• Intentional cytarabine overdose
  • Intentional cytarabine poisoning
  • Intentional dacarbazine overdose
  • Intentional dacarbazine poisoning
  • Intentional dactinomycin overdose
  • Intentional dactinomycin poisoning
  • Intentional daunorubicin poisoning
  • Intentional doxorubicin overdose
  • Intentional doxorubicin poisoning
  • Intentional epirubicin overdose
  • Intentional epirubicin poisoning
  • Intentional estramustine overdose
  • Intentional estramustine poisoning
  • Intentional ethoglucid overdose
  • Intentional ethoglucid poisoning
  • Intentional etoposide overdose
  • Intentional etoposide poisoning
  • Intentional fludarabine overdose
  • Intentional fludarabine poisoning
  • Intentional fluorouracil overdose
  • Intentional fluorouracil poisoning
  • Intentional hydroxycarbamide overdose
  • Intentional hydroxycarbamide poisoning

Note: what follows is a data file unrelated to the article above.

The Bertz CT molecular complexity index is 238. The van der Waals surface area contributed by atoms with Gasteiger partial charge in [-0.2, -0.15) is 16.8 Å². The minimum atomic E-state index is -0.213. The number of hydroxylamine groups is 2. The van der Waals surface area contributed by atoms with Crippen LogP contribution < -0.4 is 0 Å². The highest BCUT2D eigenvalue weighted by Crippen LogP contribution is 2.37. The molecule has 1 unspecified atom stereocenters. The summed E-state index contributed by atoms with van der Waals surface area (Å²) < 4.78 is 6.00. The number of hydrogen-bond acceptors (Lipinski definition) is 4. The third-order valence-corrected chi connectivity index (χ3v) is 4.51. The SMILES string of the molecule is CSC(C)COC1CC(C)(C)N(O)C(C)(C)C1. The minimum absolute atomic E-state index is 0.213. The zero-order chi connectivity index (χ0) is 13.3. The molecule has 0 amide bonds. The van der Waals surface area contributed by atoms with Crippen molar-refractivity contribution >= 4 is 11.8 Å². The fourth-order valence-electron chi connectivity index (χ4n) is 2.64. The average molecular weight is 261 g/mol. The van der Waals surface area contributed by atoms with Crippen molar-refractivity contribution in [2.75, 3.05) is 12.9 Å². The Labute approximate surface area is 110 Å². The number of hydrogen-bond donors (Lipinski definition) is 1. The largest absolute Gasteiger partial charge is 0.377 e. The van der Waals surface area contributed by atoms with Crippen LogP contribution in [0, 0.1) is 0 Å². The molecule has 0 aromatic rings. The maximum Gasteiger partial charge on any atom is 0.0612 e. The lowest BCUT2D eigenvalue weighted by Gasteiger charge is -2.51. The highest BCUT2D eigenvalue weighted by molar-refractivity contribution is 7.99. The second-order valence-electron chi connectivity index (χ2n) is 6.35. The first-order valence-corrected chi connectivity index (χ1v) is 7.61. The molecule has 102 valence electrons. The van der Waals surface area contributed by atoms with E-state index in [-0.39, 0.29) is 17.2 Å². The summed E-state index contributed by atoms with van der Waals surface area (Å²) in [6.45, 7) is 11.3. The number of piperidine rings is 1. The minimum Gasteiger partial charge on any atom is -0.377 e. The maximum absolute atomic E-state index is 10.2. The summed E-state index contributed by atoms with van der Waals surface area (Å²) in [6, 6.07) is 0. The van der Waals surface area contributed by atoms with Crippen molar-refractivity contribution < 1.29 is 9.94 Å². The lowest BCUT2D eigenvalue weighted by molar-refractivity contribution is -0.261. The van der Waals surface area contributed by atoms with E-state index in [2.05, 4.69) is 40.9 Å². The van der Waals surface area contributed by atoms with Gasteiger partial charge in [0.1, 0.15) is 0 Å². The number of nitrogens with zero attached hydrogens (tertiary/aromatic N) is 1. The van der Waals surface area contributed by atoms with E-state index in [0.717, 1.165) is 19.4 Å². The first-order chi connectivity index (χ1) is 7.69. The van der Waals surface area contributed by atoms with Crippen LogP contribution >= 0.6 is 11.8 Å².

• Intentional idarubicin overdose
  • Intentional idarubicin poisoning
  • Intentional ifosfamide overdose
  • Intentional ifosfamide poisoning
  • Intentional lomustine overdose
  • Intentional lomustine poisoning
  • Intentional melphalan overdose
  • Intentional melphalan poisoning
  • Intentional mercaptopurine overdose
  • Intentional mercaptopurine poisoning
  • Intentional methotrexate overdose
  • Intentional methotrexate poisoning
  • Intentional mitobronitol overdose
  • Intentional mitobronitol poisoning
  • Intentional mitomycin overdose
  • Intentional mitomycin poisoning
  • Intentional mitoxantrone overdose
  • Intentional mitoxantrone poisoning
  • Intentional paclitaxel overdose
  • Intentional paclitaxel poisoning
  • Intentional pentostatin overdose
  • Intentional pentostatin poisoning
  • Intentional piperazine overdose
  • Intentional piperazine poisoning
  • Intentional plicamycin overdose
  • Intentional plicamycin poisoning